In “Ted Lasso,” an American football coach, his marriage falling apart, escapes to England, where he hides his grief and anxiety beneath can-do optimism.
In “The White Lotus,” a hopeless neurotic takes her mother’s ashes to a luxury resort in Hawaii, where she can talk about little else besides her sadness.
In “Severance,” a recent widower takes a job with a corporation that surgically splits his work self memories from his home self, fleeing from the grief that haunts him whenever he’s not in the office.
These three Emmy juggernauts — “Ted Lasso” and “The White Lotus” earned 20 nominations each, while “Severance” picked up 14 — are largely driven by grief. After two-plus years that have seen COVID-19 claim more than 6 million lives, death’s aftermath has become a storytelling staple (not that it’s ever been very far away). On the best TV shows, emotionally battered characters go to any length to postpone grief, or sever it, or take it on a vacation, only to find that it won’t be denied. You can only wait it out, and even then, it doesn’t really go away. The rest of one’s life just grows new roots around it.
Take Mark, the grieving office drone played by Emmy nominee Adam Scott in the Apple TV+ drama series “Severance.” He just wants to forget his wife’s death, and for eight hours every day he can do just that. The Lumon Corporation has pioneered a surgical procedure that severs a worker’s “Innie,” or life inside the office, from his or her “Outie,” or life outside. For Mark and his co-workers, this means an opportunity to leave real life, and grief, behind.
Not surprisingly, complications arise.
“Grief, and specifically in Mark’s case, the loss of his wife, is very much the driver of the story, on both sides of the severance barrier,” says series creator Dan Erickson. “He doesn’t know it, because he doesn’t know anything he’s doing at work, but it’s all part of this massive avoidance of this deep pain that he’s feeling. The show overall really is about disassociation and avoidance and sort of cutting ourselves off from the parts of us or the parts of our lives that make us uncomfortable or make us sad.”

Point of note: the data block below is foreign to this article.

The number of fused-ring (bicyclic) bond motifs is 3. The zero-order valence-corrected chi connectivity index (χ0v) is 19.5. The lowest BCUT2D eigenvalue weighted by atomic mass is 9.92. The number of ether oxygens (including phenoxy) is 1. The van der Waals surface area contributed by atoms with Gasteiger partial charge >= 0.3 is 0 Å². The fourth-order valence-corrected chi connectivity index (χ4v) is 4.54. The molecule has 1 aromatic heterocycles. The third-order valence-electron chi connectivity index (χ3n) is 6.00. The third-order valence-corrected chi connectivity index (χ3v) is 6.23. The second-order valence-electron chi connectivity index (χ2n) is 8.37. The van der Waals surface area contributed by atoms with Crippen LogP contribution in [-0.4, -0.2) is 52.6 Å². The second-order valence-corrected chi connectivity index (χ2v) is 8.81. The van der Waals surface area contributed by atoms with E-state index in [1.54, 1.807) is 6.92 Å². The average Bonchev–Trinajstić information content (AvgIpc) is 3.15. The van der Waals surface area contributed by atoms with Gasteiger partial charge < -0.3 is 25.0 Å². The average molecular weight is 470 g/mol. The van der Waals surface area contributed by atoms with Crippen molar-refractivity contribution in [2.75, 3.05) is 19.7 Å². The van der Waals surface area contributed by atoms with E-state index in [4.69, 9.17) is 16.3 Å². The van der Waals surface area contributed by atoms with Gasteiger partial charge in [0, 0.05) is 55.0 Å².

It’s an understandable impulse. Talk to a grieving person and you’ll hear of a desire to just stop the hurting, to press pause or fast-forward or bring back the reality that existed before loss erased it. The pain is like nothing else. Some turn to drinking and drugs, numbing agents with obvious consequences. But the grief is always waiting on the other side.
Loss doesn’t always mean death. You can grieve a way of life, or a job, or, as just about anyone can tell you, a relationship. In the Apple TV+ comedy series “Ted Lasso,” Jason Sudeikis, also an Emmy nominee, plays a fish out of water who always seems to have a positive spin on everything — a joke, a pun, a pop culture reference, some bit of legend wisdom. A successful college football coach in the States, Ted has moved to England to coach soccer, a sport he knows nothing about. Leading with his blinding optimism, he’s actually falling apart. We learn he’s moved abroad not just to coach but also to escape the reality of a dying marriage (the marriage isn’t dying because he moved; he moved because the marriage is dying). Eventually, he has a panic attack on the sideline. Anxiety, a frequent companion of grief, has taken its toll.
Erickson can relate. The inspiration for “Severance” came largely from a devastating breakup he endured. “I was having a lot of trouble coming to terms with it,” he says. “At that time, I found a weird level of comfort in being at work and being able to just follow directions and not be able to even really think about my own pain. There was a real solace in that. So I think it’s baked into the concept of the series. It’s inextricably part of the idea.”
Work is a popular escape strategy: see also “The Bear,” the popular new FX series about a five-star chef (Jeremy Allen White) who throws himself into running his late brother’s Chicago sandwich shop. Or maybe a vacation is in order. In the HBO limited series “The White Lotus,” Tanya, played by Jennifer Coolidge, another Emmy nominee, travels to a Hawaiian resort, where she joins an emotionally stunted group of guests for a week of idle sunshine. She is carrying her mother’s ashes, a fact she is eager to share with anyone who will listen. She plans to scatter Mom at sea, maybe pay respects and light, and her load a little.
But Tanya is, to put it mildly, a mess (if she weren’t, she wouldn’t be part of this show). She’s a hopeless narcissist, and she clings to her grief fiercely, as many do. She meets a guy (Jon Gries), who gives every indication that he is dying too. That means she’ll get to go through the whole order again.
As much a part of life as life itself, grief is included in everyone’s story. It makes sense that television would claim a piece for itself and reflect our pain back to us.
This story originally appeared in Los Angeles Times.